Rainfall interception and drop size-development and calibration of the two-layer stochastic interception model

Tree Physiol. 1996 Aug;16(8):727-32. doi: 10.1093/treephys/16.8.727.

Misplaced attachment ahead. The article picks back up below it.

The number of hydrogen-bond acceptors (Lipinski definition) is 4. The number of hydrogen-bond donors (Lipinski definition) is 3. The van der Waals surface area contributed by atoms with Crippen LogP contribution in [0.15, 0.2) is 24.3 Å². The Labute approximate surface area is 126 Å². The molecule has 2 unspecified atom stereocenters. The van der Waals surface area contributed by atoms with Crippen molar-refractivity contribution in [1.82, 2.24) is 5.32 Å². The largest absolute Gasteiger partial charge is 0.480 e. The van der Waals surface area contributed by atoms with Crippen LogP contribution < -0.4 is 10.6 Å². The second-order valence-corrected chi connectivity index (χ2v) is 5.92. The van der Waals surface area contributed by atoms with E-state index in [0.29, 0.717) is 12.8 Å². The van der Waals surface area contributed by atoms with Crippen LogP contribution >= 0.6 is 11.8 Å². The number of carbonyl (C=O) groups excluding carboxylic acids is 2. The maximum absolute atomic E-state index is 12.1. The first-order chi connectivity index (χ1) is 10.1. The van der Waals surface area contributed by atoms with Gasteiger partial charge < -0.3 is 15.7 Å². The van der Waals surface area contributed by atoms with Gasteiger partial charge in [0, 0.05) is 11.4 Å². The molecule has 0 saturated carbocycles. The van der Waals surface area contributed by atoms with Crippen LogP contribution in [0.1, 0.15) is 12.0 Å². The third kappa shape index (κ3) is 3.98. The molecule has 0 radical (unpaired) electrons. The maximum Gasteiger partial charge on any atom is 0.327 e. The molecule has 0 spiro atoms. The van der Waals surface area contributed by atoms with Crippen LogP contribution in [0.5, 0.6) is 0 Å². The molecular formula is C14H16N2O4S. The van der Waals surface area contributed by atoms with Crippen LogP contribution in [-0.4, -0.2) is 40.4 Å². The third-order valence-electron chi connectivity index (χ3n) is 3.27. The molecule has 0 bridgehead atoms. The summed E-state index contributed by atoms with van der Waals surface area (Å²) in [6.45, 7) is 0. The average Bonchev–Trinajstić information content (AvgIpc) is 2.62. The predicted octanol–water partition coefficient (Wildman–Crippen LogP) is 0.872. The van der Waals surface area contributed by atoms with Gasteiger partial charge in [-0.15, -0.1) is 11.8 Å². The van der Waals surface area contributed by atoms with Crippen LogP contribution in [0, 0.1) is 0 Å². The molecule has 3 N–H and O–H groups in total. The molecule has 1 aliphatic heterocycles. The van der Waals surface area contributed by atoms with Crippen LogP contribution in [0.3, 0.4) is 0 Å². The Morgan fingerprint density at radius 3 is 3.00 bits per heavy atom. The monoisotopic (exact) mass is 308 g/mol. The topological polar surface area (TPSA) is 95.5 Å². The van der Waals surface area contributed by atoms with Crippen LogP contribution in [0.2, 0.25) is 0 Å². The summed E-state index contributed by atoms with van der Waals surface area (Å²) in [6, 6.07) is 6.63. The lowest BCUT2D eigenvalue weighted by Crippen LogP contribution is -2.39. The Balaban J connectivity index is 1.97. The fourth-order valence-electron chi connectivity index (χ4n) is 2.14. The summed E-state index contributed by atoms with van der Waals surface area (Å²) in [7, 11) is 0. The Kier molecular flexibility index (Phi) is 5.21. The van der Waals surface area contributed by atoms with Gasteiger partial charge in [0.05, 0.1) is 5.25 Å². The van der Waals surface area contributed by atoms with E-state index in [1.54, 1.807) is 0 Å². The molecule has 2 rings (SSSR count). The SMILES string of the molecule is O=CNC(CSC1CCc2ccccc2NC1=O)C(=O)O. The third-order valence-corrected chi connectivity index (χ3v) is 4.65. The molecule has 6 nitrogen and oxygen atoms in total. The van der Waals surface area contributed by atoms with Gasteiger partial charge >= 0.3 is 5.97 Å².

This paper reviews the development of the stochastic interception model from the original, single-layer, drop-size-dependent model to the two-layer model that recognizes that vegetation canopies are wetted through both the primary impact of raindrops to the top layer of the canopy and secondary impacts from drops falling from the vegetation to lower layers of the canopy. It is shown that drop volumes of primary raindrops can be calculated from the Marshall-Palmer distribution and drop volumes of secondary drops can be estimated from disdrometer measurements of the characteristic volume appropriate to the particular vegetation species. It is recognized that, in addition to the volume-dependent stochastic wetting effect, there is also another drop-size-dependent wetting effect that is related to the kinetic energy of the raindrops, which reduces the maximum storage that can be achieved on the canopy. The predicted wetting functions for canopies of different density are described and compared with observations made with the use of a rainfall simulator. It is also shown that the species-dependent model parameters can be determined from measurements made with the rainfall simulator. The improved performance of the model compared with conventional interception models is demonstrated for a tropical forest in Sri Lanka. Application of the two-layer model may explain why interception losses from coniferous, fine-leaved forests in the temperate, low-intensity rainfall climate of the uplands of the U.K. are among the highest in the world, whereas interception losses from tropical broad leaved forest in high-intensity rainfall climates of the tropics are among the lowest.